Racism in HE resources
Racism in Higher Education research
- Ahmed, S. (2015). Doing diversity work in Higher Education (pp. 3-4). In Aiming Higher: race, inequality and diversity in the academy. Runnymede Perspectives. [Ahmed sums up her qualitative work exploring the effectiveness of university diversity work].
- Alexander, C., and Arday, J. (Eds). (2015). Aiming Higher: race, inequality and diversity in the academy. Runnymede Perspectives. [The report outlines how, whilst access to UK higher education has increased amongst BME students, inequality still exists in terms of experience and attainment].
- Bhopal, K., Brown, H. & Jackson, J. (2016). BME academic flight from UK to overseas higher education: aspects of marginalisation and exclusion. British Educational Research Journal 42(4), 240-257. [The paper outlines why BME academics leave UK higher education, highlighting barriers to career progression and lack of coaching and mentoring as well as lack of recognition for their research].
- Clifford, V. & Montgomery, C (2014). Challenging conceptions of Wester higher education and promoting graduates as global citizens. Higher Education Quarterly, 68(1), 28-45. [Addresses the issue of globalization and the internationalization of the curriculum through academic staff participating in an online course].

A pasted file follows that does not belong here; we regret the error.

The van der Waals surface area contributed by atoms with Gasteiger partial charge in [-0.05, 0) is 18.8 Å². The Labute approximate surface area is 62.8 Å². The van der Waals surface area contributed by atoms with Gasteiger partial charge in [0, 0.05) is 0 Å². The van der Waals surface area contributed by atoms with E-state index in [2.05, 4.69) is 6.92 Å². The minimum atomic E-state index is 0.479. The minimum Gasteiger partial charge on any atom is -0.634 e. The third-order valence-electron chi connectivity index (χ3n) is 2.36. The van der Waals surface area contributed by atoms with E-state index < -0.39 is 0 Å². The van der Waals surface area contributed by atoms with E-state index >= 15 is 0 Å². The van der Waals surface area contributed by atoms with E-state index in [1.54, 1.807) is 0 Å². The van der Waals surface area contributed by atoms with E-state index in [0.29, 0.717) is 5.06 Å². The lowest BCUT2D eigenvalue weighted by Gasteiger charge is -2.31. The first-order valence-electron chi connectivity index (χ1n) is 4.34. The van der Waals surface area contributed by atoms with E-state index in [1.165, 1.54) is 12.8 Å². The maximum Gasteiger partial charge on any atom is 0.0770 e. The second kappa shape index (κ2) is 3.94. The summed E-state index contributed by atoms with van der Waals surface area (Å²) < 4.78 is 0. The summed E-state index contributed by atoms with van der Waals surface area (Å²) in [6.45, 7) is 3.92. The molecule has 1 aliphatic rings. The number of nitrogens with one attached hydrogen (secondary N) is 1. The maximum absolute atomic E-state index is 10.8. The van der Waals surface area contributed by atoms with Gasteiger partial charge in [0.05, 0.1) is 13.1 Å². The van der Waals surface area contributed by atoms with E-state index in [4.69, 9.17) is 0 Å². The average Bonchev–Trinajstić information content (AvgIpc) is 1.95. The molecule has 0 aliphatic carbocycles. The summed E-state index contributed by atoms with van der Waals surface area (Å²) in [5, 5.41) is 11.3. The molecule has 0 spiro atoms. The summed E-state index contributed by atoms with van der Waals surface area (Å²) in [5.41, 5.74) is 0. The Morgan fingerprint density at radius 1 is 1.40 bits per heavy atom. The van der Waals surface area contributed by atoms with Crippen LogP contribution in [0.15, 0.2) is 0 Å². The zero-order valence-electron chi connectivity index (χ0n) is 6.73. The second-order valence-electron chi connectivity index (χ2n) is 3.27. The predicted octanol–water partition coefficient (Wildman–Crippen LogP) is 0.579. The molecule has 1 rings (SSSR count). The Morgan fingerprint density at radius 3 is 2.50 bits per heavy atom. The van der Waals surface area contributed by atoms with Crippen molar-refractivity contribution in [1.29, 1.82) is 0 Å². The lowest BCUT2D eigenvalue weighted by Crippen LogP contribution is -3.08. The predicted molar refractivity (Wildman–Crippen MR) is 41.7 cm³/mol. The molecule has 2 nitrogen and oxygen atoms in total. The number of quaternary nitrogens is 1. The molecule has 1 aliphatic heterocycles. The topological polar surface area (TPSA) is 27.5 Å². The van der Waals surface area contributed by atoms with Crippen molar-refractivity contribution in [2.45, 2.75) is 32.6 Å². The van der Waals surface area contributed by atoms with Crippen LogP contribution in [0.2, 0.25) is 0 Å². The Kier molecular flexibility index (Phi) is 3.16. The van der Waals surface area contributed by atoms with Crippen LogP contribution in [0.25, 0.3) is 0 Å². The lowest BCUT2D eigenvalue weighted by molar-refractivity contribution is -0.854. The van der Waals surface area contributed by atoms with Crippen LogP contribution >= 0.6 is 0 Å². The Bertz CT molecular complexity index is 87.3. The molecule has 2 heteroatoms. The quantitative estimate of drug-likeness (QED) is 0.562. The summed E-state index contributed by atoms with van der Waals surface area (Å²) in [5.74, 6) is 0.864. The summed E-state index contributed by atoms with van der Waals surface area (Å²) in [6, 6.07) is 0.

- NUS Racism in HE report (2012) http://www.nus.org.uk/PageFiles/12238/NUS_Race_for_Equality_web.pdf [Focus groups and survey (N = 938) highlighting impact of whiteness on BME students in UK higher education. Also makes 13 recommendations including: 1) Increase awareness & coordination, 2) Challenge racism & discrimination, 3) Encourage student involvement, 4) The Equality & Human Rights Commission (should support and regulate HE anti-racist action), 5) Degree attainment agenda (should be closed & audited regularly), 6) Funding (access should be made available to BAME students), 7) Info. advice & guidance – services for BAME people considering education should be tailored and responsive to BAME people and “aware of the barriers that Black students may face” (pg. 60), 8) The curriculum, 9) Delivery of teaching & learning – recommends anonymized learning, student involved teaching & learning committees, 10) Diversity of staff & role models – also recommends invited guests/speakers “come from diverse backgrounds”, 11) Social inclusion – especially for BAME international students, 12) Student Union – BAME student officer position should be created, SU staff should be diverse and BAME societies should be supported & 13) NUS – should audit BAME representation across SUs and also provide an activities pack for SUs supporting BAME students.].